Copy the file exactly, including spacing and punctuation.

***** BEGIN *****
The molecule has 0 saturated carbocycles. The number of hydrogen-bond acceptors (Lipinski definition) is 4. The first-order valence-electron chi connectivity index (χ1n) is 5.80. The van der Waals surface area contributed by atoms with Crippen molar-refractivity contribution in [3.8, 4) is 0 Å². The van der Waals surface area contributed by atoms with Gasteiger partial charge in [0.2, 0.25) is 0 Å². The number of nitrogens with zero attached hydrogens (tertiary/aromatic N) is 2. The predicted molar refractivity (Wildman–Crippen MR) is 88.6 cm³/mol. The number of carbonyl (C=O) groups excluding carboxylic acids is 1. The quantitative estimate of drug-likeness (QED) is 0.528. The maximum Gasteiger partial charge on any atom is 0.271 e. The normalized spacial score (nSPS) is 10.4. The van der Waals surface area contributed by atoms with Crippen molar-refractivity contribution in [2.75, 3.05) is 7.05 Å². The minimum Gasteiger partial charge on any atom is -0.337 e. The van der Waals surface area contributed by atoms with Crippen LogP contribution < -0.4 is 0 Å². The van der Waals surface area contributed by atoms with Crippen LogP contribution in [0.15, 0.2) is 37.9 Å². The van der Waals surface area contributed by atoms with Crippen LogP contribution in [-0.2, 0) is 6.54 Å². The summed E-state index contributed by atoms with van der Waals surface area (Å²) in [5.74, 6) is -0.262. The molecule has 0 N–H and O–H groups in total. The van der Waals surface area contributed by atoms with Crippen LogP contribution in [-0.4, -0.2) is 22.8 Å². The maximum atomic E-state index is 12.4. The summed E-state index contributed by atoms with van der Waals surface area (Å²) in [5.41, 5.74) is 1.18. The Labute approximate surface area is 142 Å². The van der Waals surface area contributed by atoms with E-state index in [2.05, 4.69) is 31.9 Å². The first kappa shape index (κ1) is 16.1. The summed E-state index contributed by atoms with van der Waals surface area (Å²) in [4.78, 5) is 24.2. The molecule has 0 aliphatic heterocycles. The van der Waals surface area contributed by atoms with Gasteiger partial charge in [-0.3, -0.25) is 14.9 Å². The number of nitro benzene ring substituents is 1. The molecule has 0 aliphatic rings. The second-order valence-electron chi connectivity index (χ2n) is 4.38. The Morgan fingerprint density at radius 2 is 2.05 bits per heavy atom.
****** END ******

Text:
The molecule has 0 saturated carbocycles. The number of hydrogen-bond acceptors (Lipinski definition) is 4. The first-order valence-electron chi connectivity index (χ1n) is 5.80. The van der Waals surface area contributed by atoms with Crippen molar-refractivity contribution in [3.8, 4) is 0 Å². The van der Waals surface area contributed by atoms with Gasteiger partial charge in [0.2, 0.25) is 0 Å². The number of nitrogens with zero attached hydrogens (tertiary/aromatic N) is 2. The predicted molar refractivity (Wildman–Crippen MR) is 88.6 cm³/mol. The number of carbonyl (C=O) groups excluding carboxylic acids is 1. The quantitative estimate of drug-likeness (QED) is 0.528. The maximum Gasteiger partial charge on any atom is 0.271 e. The normalized spacial score (nSPS) is 10.4. The van der Waals surface area contributed by atoms with Crippen molar-refractivity contribution in [2.75, 3.05) is 7.05 Å². The minimum Gasteiger partial charge on any atom is -0.337 e. The van der Waals surface area contributed by atoms with Crippen LogP contribution < -0.4 is 0 Å². The van der Waals surface area contributed by atoms with Crippen LogP contribution in [0.15, 0.2) is 37.9 Å². The van der Waals surface area contributed by atoms with Crippen LogP contribution in [-0.2, 0) is 6.54 Å². The summed E-state index contributed by atoms with van der Waals surface area (Å²) in [5.74, 6) is -0.262. The molecule has 0 N–H and O–H groups in total. The van der Waals surface area contributed by atoms with Crippen LogP contribution in [-0.4, -0.2) is 22.8 Å². The maximum atomic E-state index is 12.4. The summed E-state index contributed by atoms with van der Waals surface area (Å²) in [5.41, 5.74) is 1.18. The Labute approximate surface area is 142 Å². The van der Waals surface area contributed by atoms with E-state index in [2.05, 4.69) is 31.9 Å². The first kappa shape index (κ1) is 16.1. The summed E-state index contributed by atoms with van der Waals surface area (Å²) in [4.78, 5) is 24.2. The molecule has 0 aliphatic heterocycles. The van der Waals surface area contributed by atoms with Gasteiger partial charge in [-0.3, -0.25) is 14.9 Å². The number of nitro benzene ring substituents is 1. The molecule has 0 aliphatic rings. The second-order valence-electron chi connectivity index (χ2n) is 4.38. The Morgan fingerprint density at radius 2 is 2.05 bits per heavy atom.